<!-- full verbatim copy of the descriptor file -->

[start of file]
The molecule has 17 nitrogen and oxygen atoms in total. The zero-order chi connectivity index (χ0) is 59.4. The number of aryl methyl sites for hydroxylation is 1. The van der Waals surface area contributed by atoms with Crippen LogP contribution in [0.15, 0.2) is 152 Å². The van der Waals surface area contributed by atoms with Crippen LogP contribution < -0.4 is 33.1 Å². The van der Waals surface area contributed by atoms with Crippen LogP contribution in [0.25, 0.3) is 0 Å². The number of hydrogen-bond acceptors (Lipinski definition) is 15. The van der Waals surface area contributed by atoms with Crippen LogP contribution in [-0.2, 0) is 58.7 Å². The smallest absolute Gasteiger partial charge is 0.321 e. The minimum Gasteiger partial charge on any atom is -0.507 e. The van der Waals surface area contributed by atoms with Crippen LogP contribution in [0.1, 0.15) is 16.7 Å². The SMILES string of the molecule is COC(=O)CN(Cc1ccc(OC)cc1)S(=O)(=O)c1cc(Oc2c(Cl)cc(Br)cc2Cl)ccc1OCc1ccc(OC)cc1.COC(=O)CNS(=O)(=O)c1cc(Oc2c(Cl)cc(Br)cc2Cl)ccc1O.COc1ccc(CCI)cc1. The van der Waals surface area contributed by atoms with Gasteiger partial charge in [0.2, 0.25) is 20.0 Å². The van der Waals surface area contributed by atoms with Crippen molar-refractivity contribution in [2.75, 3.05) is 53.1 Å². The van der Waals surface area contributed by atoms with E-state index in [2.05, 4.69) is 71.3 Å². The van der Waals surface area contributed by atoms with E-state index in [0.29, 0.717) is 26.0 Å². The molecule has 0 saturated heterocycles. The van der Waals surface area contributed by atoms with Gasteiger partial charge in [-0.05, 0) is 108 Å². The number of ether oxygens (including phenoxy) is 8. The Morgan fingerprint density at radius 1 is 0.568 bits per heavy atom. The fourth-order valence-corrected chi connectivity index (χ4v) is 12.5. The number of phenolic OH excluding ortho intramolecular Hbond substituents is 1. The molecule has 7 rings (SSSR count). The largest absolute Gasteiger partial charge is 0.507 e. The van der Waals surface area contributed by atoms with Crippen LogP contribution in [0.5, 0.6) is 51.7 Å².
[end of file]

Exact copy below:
The molecule has 17 nitrogen and oxygen atoms in total. The zero-order chi connectivity index (χ0) is 59.4. The number of aryl methyl sites for hydroxylation is 1. The van der Waals surface area contributed by atoms with Crippen LogP contribution in [0.15, 0.2) is 152 Å². The van der Waals surface area contributed by atoms with Crippen LogP contribution < -0.4 is 33.1 Å². The van der Waals surface area contributed by atoms with Crippen LogP contribution in [0.25, 0.3) is 0 Å². The number of hydrogen-bond acceptors (Lipinski definition) is 15. The van der Waals surface area contributed by atoms with Crippen LogP contribution in [-0.2, 0) is 58.7 Å². The smallest absolute Gasteiger partial charge is 0.321 e. The minimum Gasteiger partial charge on any atom is -0.507 e. The van der Waals surface area contributed by atoms with Crippen LogP contribution in [0.1, 0.15) is 16.7 Å². The SMILES string of the molecule is COC(=O)CN(Cc1ccc(OC)cc1)S(=O)(=O)c1cc(Oc2c(Cl)cc(Br)cc2Cl)ccc1OCc1ccc(OC)cc1.COC(=O)CNS(=O)(=O)c1cc(Oc2c(Cl)cc(Br)cc2Cl)ccc1O.COc1ccc(CCI)cc1. The van der Waals surface area contributed by atoms with Gasteiger partial charge in [0.2, 0.25) is 20.0 Å². The van der Waals surface area contributed by atoms with Crippen molar-refractivity contribution in [2.75, 3.05) is 53.1 Å². The van der Waals surface area contributed by atoms with E-state index in [2.05, 4.69) is 71.3 Å². The van der Waals surface area contributed by atoms with E-state index in [0.29, 0.717) is 26.0 Å². The molecule has 0 saturated heterocycles. The van der Waals surface area contributed by atoms with Gasteiger partial charge in [-0.05, 0) is 108 Å². The number of ether oxygens (including phenoxy) is 8. The Morgan fingerprint density at radius 1 is 0.568 bits per heavy atom. The fourth-order valence-corrected chi connectivity index (χ4v) is 12.5. The number of phenolic OH excluding ortho intramolecular Hbond substituents is 1. The molecule has 7 rings (SSSR count). The largest absolute Gasteiger partial charge is 0.507 e. The van der Waals surface area contributed by atoms with Crippen LogP contribution in [0.5, 0.6) is 51.7 Å².